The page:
Gosse Bluff with Kids (Tnorala)
Gosse Bluff (Tnorala) is a crater that is believed to have formed from a comet crashing into the earth 142.5 million years ago. The interesting thing about this, is that the Aboriginal interpretation of how it was formed is also celestial in origin.
I visited Gosse Bluff with my husband and young kids on a Central Australian road camping trip. See the route we followed here: Central Australia Road Trip With Kids (The Route We Took)
The drive in on the bright red sand is just as visually interesting as the crater itself. If you were to visit in spring like we did, there are wildflowers in bloom all around.
Visiting Gosse Bluff allows you to view the inside of the crater. If you take the short hike up to the viewing area, you get to see awesome views at an elevation. The walking tracks are suitable for kids (wearing shoes of course) however the hike up to the viewing area is not suitable for young kids at all.
We managed the hike to the viewing area with Mr nearly four in the Piggy Back Rider and Miss 18 months in the Ergo Baby Carrier (see my baby and toddler carriers for travelling section). There is a bit of scrambling over rocks and narrow tracks with steep drop-offs either side.
The Legend of Tnorala
Tnorala is a registered sacred site however the traditional owners welcome visitors. It is asked that you obey signs and do not enter areas where access is not permitted.
There is a pit toilet, walking tracks, a nice shady picnic shelter with tables, and signage with cultural information. You can’t really read it from the photo below, however the Legend of Tnorala signage says:
“In the dreamtime, a large group of women danced across the sky, as the milky way. They were stars taking the form of women.
During the ceremonial dance of the Milky Way Women, a mother put her baby aside, resting in his turna, a wooden baby carrier.
The Turna toppled over the edge of the dancing area and fell to the earth. The baby fell down into the ground and his turna fell hard on top of him. At the place where it crashed into the ground, rocks were forced up from underneath, forming the circular walls of Tnorala.
The Milky Way Baby was covered with sand and hidden from view.
The mother, as the Evening Star, and the father, as the Morning Star, are still looking for their missing baby.”
In general, visiting Gosse Bluff with kids is fairly easy providing you are not expecting them to manage the steep hike up to the viewing area. Older kids would be able to manage it perfectly fine, especially if they into the outdoors and scrambling over rocks and exploring.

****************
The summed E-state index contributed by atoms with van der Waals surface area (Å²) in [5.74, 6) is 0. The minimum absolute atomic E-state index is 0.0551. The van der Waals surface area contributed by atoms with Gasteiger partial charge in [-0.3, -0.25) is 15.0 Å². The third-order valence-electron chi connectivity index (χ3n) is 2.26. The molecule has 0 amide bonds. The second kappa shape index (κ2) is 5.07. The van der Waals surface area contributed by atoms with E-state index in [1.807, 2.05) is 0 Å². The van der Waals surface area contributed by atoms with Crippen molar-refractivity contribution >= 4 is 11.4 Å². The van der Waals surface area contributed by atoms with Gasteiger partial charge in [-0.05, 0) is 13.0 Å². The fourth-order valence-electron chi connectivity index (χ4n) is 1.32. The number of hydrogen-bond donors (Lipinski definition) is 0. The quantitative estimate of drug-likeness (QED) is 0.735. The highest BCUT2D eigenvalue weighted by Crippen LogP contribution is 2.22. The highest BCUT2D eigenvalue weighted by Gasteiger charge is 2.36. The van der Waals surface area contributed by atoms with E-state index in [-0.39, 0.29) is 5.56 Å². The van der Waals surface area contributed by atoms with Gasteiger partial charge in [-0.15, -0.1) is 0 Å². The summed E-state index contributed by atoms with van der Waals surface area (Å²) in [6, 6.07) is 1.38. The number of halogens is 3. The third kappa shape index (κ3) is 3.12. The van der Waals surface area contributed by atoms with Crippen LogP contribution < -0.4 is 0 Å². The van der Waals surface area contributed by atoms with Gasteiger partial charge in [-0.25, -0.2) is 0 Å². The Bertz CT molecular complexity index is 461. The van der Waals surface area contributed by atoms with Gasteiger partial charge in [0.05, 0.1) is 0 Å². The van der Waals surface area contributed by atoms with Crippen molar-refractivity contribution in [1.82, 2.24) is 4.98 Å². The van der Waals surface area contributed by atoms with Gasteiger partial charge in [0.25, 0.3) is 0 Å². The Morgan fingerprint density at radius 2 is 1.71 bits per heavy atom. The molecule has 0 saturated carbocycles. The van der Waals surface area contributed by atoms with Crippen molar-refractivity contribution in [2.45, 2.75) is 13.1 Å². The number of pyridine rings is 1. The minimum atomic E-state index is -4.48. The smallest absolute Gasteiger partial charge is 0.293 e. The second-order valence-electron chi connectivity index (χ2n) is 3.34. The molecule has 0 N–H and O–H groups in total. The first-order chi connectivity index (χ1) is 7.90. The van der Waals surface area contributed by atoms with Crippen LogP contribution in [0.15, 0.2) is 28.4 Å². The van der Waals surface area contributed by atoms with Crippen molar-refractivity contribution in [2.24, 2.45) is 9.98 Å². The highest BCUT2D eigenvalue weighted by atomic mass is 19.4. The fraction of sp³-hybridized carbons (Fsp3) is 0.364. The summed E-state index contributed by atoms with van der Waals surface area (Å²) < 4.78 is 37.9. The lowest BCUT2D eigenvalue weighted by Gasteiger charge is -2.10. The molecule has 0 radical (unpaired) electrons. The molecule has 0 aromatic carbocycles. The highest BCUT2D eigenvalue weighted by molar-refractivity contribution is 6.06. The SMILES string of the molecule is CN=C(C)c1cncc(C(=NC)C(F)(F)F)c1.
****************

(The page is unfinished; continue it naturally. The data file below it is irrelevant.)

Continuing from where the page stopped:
Gosse Bluff is a nice place to stop for a picnic, toilet break and do some short walks to break up the drive when travelling this route.
HOW TO GET THERE
Gosse Bluff is free to visit, and is located an approximate 210 km drive west of Alice Springs. Drive along either Larapinta Drive or Namatjira Drive. You will need a 4WD visit this crater.
We chose to drive to Central Australia on an epic road trip from the east coast of Australia. Alice Springs is a long drive from anywhere in Australia and you will need to do some research before you attempt it. It can be done in a standard 2WD vehicle but if you want to get off the highway and drive on some of the awesome outback roads (like the one that leads you into Gosse Bluff), you will need a 4WD.
You can fly into either Alice Springs or Yulara from capital cities in Australia, and either hire a vehicle or book a tour from there. We stayed at Ayers Rock Resort at Yulara near Uluru, and at the Big4 in Alice Springs.
Tours around the Red Centre can be booked here:
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For more blog posts, photographs and information on my travels through Central Australia with kids, check out this page: Central Australia with Kids
For more information on ALL of my travels, please check out this page: My travel destinations
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